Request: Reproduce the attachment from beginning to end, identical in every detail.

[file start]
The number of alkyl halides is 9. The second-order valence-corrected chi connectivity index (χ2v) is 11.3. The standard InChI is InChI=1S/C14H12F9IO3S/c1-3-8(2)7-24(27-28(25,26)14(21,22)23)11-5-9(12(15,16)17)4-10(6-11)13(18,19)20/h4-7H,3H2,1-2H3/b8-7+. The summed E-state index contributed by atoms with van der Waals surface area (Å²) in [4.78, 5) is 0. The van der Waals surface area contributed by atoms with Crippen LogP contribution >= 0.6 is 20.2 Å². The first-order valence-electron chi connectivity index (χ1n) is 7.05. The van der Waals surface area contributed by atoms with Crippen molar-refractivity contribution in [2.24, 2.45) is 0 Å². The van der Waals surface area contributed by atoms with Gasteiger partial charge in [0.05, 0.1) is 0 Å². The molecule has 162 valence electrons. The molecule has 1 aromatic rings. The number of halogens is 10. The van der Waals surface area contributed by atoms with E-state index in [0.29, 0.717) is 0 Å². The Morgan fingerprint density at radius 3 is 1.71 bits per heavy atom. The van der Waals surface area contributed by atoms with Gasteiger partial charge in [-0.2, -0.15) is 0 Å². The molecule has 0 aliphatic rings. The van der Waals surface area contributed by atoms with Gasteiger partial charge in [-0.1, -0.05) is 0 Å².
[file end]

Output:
The number of alkyl halides is 9. The second-order valence-corrected chi connectivity index (χ2v) is 11.3. The standard InChI is InChI=1S/C14H12F9IO3S/c1-3-8(2)7-24(27-28(25,26)14(21,22)23)11-5-9(12(15,16)17)4-10(6-11)13(18,19)20/h4-7H,3H2,1-2H3/b8-7+. The summed E-state index contributed by atoms with van der Waals surface area (Å²) in [4.78, 5) is 0. The van der Waals surface area contributed by atoms with Crippen LogP contribution >= 0.6 is 20.2 Å². The first-order valence-electron chi connectivity index (χ1n) is 7.05. The van der Waals surface area contributed by atoms with Crippen molar-refractivity contribution in [2.24, 2.45) is 0 Å². The van der Waals surface area contributed by atoms with Gasteiger partial charge in [0.05, 0.1) is 0 Å². The molecule has 162 valence electrons. The molecule has 1 aromatic rings. The number of halogens is 10. The van der Waals surface area contributed by atoms with E-state index in [0.29, 0.717) is 0 Å². The Morgan fingerprint density at radius 3 is 1.71 bits per heavy atom. The van der Waals surface area contributed by atoms with Gasteiger partial charge in [-0.2, -0.15) is 0 Å². The molecule has 0 aliphatic rings. The van der Waals surface area contributed by atoms with Gasteiger partial charge in [-0.1, -0.05) is 0 Å².